This is the last of the stages and it is where the real work gets done and is composed of the eleven key steps. While the primary objective of the preparation process is the creation of compliant financial statements, the secondary objective is to avoid unnecessary rework and keep the number of drafts to a minimum.

Key steps in the accounts preparation process

Step 1. Review prior period final financial statements:

  • Are there any external or internal changes that will affect the current period financial statements?
  • Is there any clutter that can be removed?

Step 2. Address the preliminary questions:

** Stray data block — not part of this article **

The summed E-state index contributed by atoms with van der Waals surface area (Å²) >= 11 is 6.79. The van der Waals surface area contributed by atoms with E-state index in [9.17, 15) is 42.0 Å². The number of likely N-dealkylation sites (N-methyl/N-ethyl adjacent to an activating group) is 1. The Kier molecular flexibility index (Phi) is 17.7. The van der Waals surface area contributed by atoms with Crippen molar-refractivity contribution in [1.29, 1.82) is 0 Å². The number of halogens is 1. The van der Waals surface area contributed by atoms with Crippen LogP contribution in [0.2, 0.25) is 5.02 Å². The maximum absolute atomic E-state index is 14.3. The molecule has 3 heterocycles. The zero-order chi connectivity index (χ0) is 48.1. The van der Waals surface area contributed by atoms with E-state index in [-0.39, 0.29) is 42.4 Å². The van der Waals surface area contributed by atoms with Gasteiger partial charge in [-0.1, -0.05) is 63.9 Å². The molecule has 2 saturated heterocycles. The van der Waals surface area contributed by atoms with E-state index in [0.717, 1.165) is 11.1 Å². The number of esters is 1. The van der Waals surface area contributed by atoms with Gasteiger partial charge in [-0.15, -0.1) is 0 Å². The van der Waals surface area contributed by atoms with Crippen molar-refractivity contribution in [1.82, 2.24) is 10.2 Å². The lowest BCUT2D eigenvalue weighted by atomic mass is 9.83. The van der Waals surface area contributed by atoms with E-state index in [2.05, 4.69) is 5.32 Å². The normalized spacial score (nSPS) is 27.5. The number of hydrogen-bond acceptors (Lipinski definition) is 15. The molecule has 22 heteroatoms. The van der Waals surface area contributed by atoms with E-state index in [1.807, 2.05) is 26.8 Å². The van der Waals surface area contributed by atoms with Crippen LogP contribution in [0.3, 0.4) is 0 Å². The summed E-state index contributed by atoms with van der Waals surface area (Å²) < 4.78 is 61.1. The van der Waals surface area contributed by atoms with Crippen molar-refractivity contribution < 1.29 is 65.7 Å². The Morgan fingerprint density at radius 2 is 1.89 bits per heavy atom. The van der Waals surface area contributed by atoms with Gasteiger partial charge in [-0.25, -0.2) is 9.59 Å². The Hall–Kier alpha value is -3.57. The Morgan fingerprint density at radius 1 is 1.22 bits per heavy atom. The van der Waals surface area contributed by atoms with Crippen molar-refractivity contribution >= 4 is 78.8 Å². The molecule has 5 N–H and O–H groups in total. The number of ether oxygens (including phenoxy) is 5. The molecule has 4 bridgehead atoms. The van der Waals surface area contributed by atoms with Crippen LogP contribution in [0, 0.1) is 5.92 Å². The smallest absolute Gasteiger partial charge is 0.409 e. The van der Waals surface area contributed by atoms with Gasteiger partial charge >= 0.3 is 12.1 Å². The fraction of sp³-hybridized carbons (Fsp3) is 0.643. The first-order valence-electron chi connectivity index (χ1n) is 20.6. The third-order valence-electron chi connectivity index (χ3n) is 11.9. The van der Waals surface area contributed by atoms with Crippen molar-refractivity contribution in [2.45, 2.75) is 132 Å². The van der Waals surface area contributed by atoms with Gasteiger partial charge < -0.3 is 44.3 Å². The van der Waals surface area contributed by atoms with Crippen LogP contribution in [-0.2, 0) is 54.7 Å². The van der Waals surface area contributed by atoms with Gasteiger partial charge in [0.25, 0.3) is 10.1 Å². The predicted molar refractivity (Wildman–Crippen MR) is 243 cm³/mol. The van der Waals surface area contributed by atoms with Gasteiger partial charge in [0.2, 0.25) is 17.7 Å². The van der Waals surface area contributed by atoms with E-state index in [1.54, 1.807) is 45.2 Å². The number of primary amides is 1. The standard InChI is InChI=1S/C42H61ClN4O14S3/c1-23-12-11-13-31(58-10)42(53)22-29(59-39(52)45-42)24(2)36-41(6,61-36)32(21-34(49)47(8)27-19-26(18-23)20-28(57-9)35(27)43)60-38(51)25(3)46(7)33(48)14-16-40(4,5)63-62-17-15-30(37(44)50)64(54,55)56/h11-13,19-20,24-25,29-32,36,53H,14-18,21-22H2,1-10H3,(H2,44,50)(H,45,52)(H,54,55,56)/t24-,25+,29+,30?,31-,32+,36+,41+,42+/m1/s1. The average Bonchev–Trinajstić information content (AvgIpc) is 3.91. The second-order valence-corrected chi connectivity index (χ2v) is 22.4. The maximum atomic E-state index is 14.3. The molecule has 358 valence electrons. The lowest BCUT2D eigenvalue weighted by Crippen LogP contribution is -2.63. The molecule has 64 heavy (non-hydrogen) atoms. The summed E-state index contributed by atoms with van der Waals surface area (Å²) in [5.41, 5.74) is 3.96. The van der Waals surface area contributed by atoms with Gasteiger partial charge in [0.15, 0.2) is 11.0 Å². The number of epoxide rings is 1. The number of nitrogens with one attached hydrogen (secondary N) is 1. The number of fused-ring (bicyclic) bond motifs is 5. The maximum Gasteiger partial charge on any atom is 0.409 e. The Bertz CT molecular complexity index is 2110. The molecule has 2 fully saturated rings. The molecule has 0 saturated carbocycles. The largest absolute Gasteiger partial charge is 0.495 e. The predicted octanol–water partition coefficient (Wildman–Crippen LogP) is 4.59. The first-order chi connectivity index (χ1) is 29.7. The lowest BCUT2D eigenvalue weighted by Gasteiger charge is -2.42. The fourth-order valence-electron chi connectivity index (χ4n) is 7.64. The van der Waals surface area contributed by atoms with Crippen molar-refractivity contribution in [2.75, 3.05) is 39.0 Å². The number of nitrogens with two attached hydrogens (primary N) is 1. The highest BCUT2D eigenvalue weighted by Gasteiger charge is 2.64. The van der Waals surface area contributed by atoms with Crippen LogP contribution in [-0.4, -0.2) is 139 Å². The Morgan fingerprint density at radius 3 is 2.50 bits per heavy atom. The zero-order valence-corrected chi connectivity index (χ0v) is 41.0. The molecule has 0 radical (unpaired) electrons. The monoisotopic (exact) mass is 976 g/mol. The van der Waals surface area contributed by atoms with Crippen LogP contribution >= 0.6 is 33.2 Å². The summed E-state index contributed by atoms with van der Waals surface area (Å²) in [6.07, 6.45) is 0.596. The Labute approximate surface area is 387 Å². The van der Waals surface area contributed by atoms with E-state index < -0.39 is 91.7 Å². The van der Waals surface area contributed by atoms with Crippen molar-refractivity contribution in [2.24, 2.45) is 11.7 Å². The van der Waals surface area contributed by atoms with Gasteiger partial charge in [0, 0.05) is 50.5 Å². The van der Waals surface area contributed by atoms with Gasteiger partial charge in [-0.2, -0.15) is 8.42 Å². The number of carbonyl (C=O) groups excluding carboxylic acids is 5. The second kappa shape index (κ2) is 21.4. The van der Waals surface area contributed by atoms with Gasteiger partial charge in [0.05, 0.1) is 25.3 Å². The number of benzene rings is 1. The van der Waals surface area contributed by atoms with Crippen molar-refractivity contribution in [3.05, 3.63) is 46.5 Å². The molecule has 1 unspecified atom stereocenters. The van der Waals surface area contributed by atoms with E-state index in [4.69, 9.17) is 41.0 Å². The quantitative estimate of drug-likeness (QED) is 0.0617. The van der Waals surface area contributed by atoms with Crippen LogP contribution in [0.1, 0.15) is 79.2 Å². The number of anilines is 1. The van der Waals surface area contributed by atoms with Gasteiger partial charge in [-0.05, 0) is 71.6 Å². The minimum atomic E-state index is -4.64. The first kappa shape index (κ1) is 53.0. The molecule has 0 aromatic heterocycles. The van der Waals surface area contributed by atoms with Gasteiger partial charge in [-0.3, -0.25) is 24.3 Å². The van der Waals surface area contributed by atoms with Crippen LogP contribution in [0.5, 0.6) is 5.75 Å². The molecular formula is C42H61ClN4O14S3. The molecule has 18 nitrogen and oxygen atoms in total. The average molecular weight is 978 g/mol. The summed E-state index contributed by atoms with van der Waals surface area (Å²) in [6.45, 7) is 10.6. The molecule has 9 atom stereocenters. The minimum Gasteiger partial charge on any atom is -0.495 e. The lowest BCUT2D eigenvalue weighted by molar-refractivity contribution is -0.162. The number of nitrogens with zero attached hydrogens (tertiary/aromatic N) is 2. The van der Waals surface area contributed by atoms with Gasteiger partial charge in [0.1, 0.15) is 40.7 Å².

• Are there changes affecting the current period, if so, what are they, and how will they be addressed?

Step 3. Gather and collate source documents:

  • Gather all the information that will be needed. If any required information is not yet available, understand and agree on who will provide it and when.

Step 4. Roll forward and update:

  • Roll forward values from prior period.
  • Update disclosures and headers and footers as required.

Step 5. Calculate the first drafts of the:

  • Current period primary statements.
  • Specific disclosures required for the current period.

Step 6. Enter current period data.

Step 7. Validate data:

  • Sense check and cross-check data.
  • Validate back to source documents.

Step 8. Release drafts as necessary:

  • First draft completed prior to the audit commencing.
  • Subsequent drafts incorporating feedback, corrections or amendments.

Step 9. Complete financial statements for signing.

Step 10. Financial statements signed off.